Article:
Students For Fair Admissions—the crusaders for white opportunity in a country built on the American dream of opportunity exclusively for white people—is continuing its fight against affirmative action in college admissions with hopes that the Supreme Court is finally conservative and Trump-supporter-y enough to hand them a victory after a string of court losses.
Legal strategist Edward Blum’s group, which represents about 23,000 students, argues that policies common at U.S. universities put white and Asian American students at a disadvantage. The Supreme Court has allowed colleges to narrowly use race in admissions for decades, but Blum’s group argued in a case against the University of North Carolina at Chapel Hill in November that its race-conscious admissions policy “cynically focuses on diversity at the most superficial level,” “gives substantial preferences” to some minorities and “uses race in a mechanical, formulaic way.”
“The easiest part of my job as president of Students For Fair Admissions is to convince the majority Americans that the use of race and ethnicity in college admissions is unfair,” Blum said in an interview, noting a 2019 Pew Research survey on college admissions that found 73 percent of Americans “say colleges and universities should not consider race or ethnicity when making decisions about student admissions.”
One thing that should be noted about Blum: The first time many people heard his name it was because he represented Abigail Fisher—your average white person’s favorite average white person—who claimed that she was denied entry to the University of Texas because she’s white, only to have it revealed that only 47 students who were admitted to UT the year she applied had lower grades than her and, out of those applicants, 42 were just as white as she is.
In other words: Blum chose a mediocre white person as the poster child in proving students of color get a leg up in college admissions at the expense of white people who just want to be great (even though they so obviously aren’t).
Of course, to let Blum tell it, cancel culture is what led to Fisher’s loss, not the fact that she’s as basic as PlayStation 2 graphics look in 2020. So he decided not to use students as the faces of his lawsuits anymore.
“In a world in which social media can cancel the life prospects of a student, it is unwise to bring a lawsuit like this with a group of young people whose social reputation and physical safety may be in jeopardy if their identities are revealed,” Blum said, Politico reports.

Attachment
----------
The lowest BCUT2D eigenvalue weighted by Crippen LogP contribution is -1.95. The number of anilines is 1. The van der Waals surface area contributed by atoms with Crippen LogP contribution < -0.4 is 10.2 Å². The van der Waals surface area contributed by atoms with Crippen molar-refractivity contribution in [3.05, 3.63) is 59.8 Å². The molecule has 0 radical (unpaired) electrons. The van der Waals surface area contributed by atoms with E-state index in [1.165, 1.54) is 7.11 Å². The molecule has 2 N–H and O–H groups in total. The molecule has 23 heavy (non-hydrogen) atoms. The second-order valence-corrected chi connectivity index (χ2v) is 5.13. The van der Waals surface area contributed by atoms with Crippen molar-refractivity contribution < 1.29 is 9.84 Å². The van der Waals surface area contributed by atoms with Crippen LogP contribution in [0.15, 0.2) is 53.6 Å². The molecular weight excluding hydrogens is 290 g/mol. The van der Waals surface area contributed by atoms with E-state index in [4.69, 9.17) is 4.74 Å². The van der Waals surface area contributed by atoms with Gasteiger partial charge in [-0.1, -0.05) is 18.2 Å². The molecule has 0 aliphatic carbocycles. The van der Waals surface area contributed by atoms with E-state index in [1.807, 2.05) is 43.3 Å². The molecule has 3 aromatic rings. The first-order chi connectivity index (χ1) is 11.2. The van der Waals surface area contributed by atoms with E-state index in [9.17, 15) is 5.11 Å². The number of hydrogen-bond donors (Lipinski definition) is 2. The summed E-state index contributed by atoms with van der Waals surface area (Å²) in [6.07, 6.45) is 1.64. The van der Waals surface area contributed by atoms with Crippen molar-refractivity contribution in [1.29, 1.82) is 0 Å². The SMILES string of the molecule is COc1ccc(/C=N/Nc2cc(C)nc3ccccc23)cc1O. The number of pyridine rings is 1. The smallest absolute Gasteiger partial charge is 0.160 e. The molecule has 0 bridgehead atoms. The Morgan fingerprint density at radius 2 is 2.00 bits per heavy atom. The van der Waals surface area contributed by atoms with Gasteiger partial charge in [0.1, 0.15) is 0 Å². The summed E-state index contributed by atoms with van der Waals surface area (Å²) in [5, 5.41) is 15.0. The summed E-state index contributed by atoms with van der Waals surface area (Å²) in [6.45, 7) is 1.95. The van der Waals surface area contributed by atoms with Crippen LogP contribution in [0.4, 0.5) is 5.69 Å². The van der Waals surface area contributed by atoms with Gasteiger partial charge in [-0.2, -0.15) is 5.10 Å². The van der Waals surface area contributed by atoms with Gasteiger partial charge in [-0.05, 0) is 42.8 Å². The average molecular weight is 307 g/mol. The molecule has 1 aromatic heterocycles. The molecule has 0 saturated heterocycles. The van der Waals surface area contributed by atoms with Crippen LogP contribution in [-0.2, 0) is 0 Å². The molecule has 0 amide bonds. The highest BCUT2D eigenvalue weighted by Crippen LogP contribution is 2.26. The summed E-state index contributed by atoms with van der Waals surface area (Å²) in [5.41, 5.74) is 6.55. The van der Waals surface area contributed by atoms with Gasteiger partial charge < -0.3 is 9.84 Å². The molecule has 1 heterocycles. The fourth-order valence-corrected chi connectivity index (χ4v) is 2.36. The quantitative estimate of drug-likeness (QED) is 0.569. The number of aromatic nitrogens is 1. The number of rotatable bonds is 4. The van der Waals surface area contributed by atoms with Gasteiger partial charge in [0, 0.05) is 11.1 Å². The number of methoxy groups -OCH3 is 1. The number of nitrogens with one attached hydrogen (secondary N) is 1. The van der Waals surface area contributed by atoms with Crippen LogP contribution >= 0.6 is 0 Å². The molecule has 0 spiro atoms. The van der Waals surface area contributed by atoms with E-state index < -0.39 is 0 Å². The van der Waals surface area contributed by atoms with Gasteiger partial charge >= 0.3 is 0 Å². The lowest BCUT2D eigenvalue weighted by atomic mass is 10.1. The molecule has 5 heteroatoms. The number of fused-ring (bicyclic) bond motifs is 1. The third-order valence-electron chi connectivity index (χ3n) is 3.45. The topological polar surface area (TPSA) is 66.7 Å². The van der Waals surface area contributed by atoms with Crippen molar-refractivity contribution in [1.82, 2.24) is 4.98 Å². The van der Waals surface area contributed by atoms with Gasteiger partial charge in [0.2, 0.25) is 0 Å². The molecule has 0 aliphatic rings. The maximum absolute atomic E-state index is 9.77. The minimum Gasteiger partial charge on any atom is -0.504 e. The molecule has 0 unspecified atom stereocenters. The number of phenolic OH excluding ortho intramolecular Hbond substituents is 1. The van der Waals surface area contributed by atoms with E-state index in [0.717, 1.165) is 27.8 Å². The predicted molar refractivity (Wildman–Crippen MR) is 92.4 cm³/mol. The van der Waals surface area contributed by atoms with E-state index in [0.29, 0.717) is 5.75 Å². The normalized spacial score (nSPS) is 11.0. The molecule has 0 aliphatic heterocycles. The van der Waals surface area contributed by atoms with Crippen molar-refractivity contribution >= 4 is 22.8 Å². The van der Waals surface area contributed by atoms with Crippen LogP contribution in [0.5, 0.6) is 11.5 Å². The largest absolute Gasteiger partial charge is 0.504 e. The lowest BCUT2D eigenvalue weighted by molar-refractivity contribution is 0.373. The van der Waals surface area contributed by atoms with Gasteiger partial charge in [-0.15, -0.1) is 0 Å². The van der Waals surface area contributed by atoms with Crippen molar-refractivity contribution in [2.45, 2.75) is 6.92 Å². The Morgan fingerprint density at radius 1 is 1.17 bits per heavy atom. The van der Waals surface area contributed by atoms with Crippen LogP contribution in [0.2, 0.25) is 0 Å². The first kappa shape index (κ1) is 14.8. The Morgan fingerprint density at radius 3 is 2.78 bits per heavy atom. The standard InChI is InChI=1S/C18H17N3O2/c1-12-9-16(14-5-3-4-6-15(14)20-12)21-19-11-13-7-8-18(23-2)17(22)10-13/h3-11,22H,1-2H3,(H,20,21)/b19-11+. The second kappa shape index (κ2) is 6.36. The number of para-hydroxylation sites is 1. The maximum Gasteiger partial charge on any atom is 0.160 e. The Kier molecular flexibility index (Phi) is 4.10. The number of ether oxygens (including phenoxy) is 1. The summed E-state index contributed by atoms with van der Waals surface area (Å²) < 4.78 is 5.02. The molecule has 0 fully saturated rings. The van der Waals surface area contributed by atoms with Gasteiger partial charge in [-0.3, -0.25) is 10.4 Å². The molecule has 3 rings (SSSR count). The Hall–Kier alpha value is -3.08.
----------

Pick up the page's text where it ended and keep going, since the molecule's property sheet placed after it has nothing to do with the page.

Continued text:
Blum—along with the SFFA, aka The Legion of Doom and White Tears (arch-nemesis of the Justice League of Affirmative Action)—also ignores all the research that shows white women, like Fisher, are the biggest beneficiaries of affirmative action.
In fact, The Root has done plenty of reporting that details how white people are and have always been the biggest perpetrators of reverse-affirmative action (if “reverse-racism” is a thing, so is this) in America.
So basically, one survey from Pew-and-them doesn’t prove the existence of leprechauns, unicorns or the equally fictitious anti-white discrimination in America.
Unfortunately, that doesn’t mean the SFFA won’t finally get its win.
More from Politico:
With an evolved legal approach, the backing of the Trump administration and a newly cemented conservative majority on the Supreme Court bench, Blum may finally have the pieces he needs to push the court to ban the use of race in admissions altogether.
How all of this shakes out could change the way colleges evaluate applicants.
Colleges may be forced to remove students’ names and race and ethnicity checkboxes from their application, and abandon their traditional holistic admissions practices. Education and civil rights groups fear that race-neutral admissions policies will exacerbate inequality for students of color for years to come. A race-blind admissions standard, they say, fails to take into account discrimination and barriers students of color often face.
“SFFA’s chief goal—I mean, it’s obvious—they want to eliminate the consideration of race all together,” David Hinojosa, director of the Educational Opportunities Project at the Lawyers’ Committee for Civil Rights, said. “They know what the Supreme Court precedent says yes, you can consider race by meeting the strict scrutiny standards, but they’re just seeking an activist U.S. Supreme Court that will revisit this and reverse the precedent that we have had for the last 40-plus years.”